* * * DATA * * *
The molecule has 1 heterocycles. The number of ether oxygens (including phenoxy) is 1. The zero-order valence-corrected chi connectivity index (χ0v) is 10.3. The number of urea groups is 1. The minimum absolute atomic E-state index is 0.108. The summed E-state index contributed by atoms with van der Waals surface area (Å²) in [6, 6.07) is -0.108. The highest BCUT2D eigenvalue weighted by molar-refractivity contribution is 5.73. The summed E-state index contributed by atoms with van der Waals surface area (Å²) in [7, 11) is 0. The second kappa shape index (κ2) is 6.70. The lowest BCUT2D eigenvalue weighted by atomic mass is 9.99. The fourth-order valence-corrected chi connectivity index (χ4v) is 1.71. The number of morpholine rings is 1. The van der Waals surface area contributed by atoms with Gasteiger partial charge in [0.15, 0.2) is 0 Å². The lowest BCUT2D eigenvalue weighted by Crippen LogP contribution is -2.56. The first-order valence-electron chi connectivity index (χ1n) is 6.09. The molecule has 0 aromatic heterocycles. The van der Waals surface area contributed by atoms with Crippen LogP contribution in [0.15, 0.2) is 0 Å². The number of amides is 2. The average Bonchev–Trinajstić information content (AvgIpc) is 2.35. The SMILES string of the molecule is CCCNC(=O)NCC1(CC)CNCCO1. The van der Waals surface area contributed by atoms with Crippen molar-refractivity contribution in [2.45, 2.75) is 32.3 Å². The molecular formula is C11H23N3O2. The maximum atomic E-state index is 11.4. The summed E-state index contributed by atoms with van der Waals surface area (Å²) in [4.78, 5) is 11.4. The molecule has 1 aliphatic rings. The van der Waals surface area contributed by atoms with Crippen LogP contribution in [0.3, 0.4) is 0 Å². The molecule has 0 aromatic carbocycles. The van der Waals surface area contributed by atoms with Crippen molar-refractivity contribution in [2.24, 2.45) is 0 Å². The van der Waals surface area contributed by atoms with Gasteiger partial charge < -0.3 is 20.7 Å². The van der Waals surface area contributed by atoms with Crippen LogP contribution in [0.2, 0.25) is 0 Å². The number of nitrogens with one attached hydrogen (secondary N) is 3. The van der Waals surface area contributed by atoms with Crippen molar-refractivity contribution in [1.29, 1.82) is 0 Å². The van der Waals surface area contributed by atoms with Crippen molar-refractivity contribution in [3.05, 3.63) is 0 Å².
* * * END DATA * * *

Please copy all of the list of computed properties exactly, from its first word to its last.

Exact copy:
The molecule has 1 heterocycles. The number of ether oxygens (including phenoxy) is 1. The zero-order valence-corrected chi connectivity index (χ0v) is 10.3. The number of urea groups is 1. The minimum absolute atomic E-state index is 0.108. The summed E-state index contributed by atoms with van der Waals surface area (Å²) in [6, 6.07) is -0.108. The highest BCUT2D eigenvalue weighted by molar-refractivity contribution is 5.73. The summed E-state index contributed by atoms with van der Waals surface area (Å²) in [7, 11) is 0. The second kappa shape index (κ2) is 6.70. The lowest BCUT2D eigenvalue weighted by atomic mass is 9.99. The fourth-order valence-corrected chi connectivity index (χ4v) is 1.71. The number of morpholine rings is 1. The van der Waals surface area contributed by atoms with Gasteiger partial charge in [0.15, 0.2) is 0 Å². The lowest BCUT2D eigenvalue weighted by Crippen LogP contribution is -2.56. The first-order valence-electron chi connectivity index (χ1n) is 6.09. The molecule has 0 aromatic heterocycles. The van der Waals surface area contributed by atoms with Crippen LogP contribution in [0.15, 0.2) is 0 Å². The number of amides is 2. The average Bonchev–Trinajstić information content (AvgIpc) is 2.35. The SMILES string of the molecule is CCCNC(=O)NCC1(CC)CNCCO1. The van der Waals surface area contributed by atoms with Crippen molar-refractivity contribution in [2.45, 2.75) is 32.3 Å². The molecular formula is C11H23N3O2. The maximum atomic E-state index is 11.4. The summed E-state index contributed by atoms with van der Waals surface area (Å²) in [4.78, 5) is 11.4. The molecule has 1 aliphatic rings. The van der Waals surface area contributed by atoms with Crippen LogP contribution in [0.3, 0.4) is 0 Å². The molecule has 0 aromatic carbocycles. The van der Waals surface area contributed by atoms with Crippen molar-refractivity contribution in [2.24, 2.45) is 0 Å². The van der Waals surface area contributed by atoms with Gasteiger partial charge < -0.3 is 20.7 Å². The van der Waals surface area contributed by atoms with Crippen LogP contribution in [0.2, 0.25) is 0 Å². The number of nitrogens with one attached hydrogen (secondary N) is 3. The van der Waals surface area contributed by atoms with Crippen molar-refractivity contribution in [1.29, 1.82) is 0 Å². The van der Waals surface area contributed by atoms with Crippen molar-refractivity contribution in [3.05, 3.63) is 0 Å².